How do these things get by editors? Or are editors too intimidated to exercise that kind of censure? Maybe the back-and-forth gets exhausting and they surrender. Or maybe they worry about their jobs.

Tiny Furniture: Wow, Lena Dunham. You are doing brave and awesome things in this movie, particularly with your body. And it’s funny and smart and sad and real and knowing. (How do you know, you 24-year-old person?) I’ll be watching your next thing, whatever it is. (An HBO comedy series, I hope.)

Angels in America: Millennium Approaches (HBO version): So this is . . . a brilliant play, right? Because the movie is overwritten and pedantic and claustrophobic. The last is likely a function of its having been adapted from the play; that’s an occupational hazard of starting with the stage and trying to expand to the screen, I think. The first two . . . well, when Kushner errs, that’s how he errs, I think. (I keep saying “I think” because it feels presumptuous to criticize Kushner, but I kind of, well, sorry but yes, don’t always like him.) Anyway it did get to me, eventually, the thread of horror beneath all that chatter and bluster. And I’ll be watching Perestroika whenever the DVD gets here.

And finally, there’s . . .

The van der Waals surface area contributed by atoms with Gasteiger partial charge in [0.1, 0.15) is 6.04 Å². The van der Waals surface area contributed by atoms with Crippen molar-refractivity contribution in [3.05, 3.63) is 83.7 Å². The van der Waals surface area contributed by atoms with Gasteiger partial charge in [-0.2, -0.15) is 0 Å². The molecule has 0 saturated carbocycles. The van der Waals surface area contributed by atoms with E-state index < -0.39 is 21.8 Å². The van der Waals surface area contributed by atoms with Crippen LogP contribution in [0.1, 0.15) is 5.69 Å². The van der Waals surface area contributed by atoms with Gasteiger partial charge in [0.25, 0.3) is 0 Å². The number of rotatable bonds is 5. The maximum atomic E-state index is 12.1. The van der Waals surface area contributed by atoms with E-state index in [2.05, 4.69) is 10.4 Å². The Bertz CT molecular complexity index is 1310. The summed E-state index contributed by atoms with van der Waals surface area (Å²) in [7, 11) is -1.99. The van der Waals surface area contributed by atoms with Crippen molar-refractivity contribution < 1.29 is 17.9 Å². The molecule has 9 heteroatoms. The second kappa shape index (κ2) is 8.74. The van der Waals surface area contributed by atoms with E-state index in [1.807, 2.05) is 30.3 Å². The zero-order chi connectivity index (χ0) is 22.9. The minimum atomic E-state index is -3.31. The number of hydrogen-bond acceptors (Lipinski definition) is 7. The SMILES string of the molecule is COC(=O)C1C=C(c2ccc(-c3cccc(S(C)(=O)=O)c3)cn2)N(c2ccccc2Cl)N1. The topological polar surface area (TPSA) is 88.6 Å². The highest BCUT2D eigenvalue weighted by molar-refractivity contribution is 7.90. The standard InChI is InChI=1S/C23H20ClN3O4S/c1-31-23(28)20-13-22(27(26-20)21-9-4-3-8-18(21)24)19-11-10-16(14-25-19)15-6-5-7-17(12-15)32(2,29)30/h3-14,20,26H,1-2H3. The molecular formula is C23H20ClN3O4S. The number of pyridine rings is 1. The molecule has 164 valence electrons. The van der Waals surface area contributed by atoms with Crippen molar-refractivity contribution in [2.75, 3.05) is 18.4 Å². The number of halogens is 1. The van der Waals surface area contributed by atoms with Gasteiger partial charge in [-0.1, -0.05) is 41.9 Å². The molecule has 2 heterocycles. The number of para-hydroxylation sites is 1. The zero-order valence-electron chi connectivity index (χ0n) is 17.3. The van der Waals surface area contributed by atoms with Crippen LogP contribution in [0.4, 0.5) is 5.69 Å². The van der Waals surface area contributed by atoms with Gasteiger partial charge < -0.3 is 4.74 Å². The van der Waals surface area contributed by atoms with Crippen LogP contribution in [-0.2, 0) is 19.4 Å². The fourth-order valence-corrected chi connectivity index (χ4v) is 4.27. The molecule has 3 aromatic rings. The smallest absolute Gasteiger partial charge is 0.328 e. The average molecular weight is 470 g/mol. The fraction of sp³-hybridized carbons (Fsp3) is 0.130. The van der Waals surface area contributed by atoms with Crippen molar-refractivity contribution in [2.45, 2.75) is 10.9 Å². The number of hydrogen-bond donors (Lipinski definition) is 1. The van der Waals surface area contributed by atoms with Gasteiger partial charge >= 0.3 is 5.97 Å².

The Real Housewives of Beverly Hills: Which I mention because I think it delivers exactly what the premise promises, i.e., the opportunity to simultaneously ogle obscene wealth and feel superior to the people who have it. And while the editors want us to laugh at Camille Grammer, which it is easy enough to do, I find her tender and sad and lost. (That baby-girl voice! Those skeleton eyes!)

I’m particularly struck by the atrocity of most of the marriages on the show. Was it Taylor who said that she has to keep up with her workouts and plastic surgery because her husband could leave her for a younger woman at any time? At any time? Which is exactly what Kelsey Grammar did. And that’s the reality that these women live with. And it ain’t pretty.

Beings of Cat-Dog Composure

Thursday, December 9th, 2010

Every year at the beginning of Thanksgiving week, John and I head to Calistoga for fall foliage, wine-redolent air, and steamy outdoor mineral tubs.

(I’ve written previously about the cheese and the snow monkeys.)

And every year, we do mainly the same things—visit the same restaurants, take similar walks, and loll luxuriously about. As far as we’re concerned, there’s pleasure in routine, and we’re always happy to be deepening the grooves of familiar enjoyment.

But thanks to John and his spirit of adventure, we’re also likely to toss in one new thing. In 2009, it was a geyser. This year, it was a new route in our walk—which led us to an astonishing find.